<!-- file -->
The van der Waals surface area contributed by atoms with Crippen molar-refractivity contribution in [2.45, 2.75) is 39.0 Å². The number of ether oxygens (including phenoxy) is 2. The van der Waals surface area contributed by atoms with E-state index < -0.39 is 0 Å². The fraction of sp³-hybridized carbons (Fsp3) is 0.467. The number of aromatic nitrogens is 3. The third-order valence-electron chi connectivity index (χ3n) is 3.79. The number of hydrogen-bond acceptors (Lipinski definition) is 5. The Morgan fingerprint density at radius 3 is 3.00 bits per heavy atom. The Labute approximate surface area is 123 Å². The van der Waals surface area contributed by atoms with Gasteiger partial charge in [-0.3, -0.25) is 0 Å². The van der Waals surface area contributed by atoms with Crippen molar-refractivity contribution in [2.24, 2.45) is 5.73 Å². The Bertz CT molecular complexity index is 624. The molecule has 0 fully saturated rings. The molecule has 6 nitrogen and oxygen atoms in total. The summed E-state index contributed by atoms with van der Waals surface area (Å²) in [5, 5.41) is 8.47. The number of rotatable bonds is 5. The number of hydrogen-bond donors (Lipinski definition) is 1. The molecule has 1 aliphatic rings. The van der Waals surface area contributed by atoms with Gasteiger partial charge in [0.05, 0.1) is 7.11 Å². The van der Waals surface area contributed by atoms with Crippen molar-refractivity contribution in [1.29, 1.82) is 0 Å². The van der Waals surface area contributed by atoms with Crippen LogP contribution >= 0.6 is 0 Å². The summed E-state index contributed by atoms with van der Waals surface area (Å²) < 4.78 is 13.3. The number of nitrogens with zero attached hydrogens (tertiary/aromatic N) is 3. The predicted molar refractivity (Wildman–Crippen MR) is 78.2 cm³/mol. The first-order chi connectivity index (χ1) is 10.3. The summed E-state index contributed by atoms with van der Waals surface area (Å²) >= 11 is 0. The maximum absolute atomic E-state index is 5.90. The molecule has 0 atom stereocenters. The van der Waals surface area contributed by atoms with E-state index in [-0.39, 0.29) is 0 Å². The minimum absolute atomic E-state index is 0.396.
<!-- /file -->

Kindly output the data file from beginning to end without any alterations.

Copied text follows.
The van der Waals surface area contributed by atoms with Crippen molar-refractivity contribution in [2.45, 2.75) is 39.0 Å². The number of ether oxygens (including phenoxy) is 2. The van der Waals surface area contributed by atoms with E-state index < -0.39 is 0 Å². The fraction of sp³-hybridized carbons (Fsp3) is 0.467. The number of aromatic nitrogens is 3. The third-order valence-electron chi connectivity index (χ3n) is 3.79. The number of hydrogen-bond acceptors (Lipinski definition) is 5. The Morgan fingerprint density at radius 3 is 3.00 bits per heavy atom. The Labute approximate surface area is 123 Å². The van der Waals surface area contributed by atoms with Gasteiger partial charge in [-0.3, -0.25) is 0 Å². The van der Waals surface area contributed by atoms with Crippen molar-refractivity contribution in [2.24, 2.45) is 5.73 Å². The Bertz CT molecular complexity index is 624. The molecule has 0 fully saturated rings. The molecule has 6 nitrogen and oxygen atoms in total. The summed E-state index contributed by atoms with van der Waals surface area (Å²) in [5, 5.41) is 8.47. The number of rotatable bonds is 5. The number of hydrogen-bond donors (Lipinski definition) is 1. The molecule has 1 aliphatic rings. The van der Waals surface area contributed by atoms with Gasteiger partial charge in [0.05, 0.1) is 7.11 Å². The van der Waals surface area contributed by atoms with Crippen molar-refractivity contribution in [1.29, 1.82) is 0 Å². The van der Waals surface area contributed by atoms with Crippen LogP contribution >= 0.6 is 0 Å². The summed E-state index contributed by atoms with van der Waals surface area (Å²) < 4.78 is 13.3. The number of nitrogens with zero attached hydrogens (tertiary/aromatic N) is 3. The predicted molar refractivity (Wildman–Crippen MR) is 78.2 cm³/mol. The first-order chi connectivity index (χ1) is 10.3. The summed E-state index contributed by atoms with van der Waals surface area (Å²) >= 11 is 0. The maximum absolute atomic E-state index is 5.90. The molecule has 0 atom stereocenters. The van der Waals surface area contributed by atoms with E-state index in [-0.39, 0.29) is 0 Å². The minimum absolute atomic E-state index is 0.396.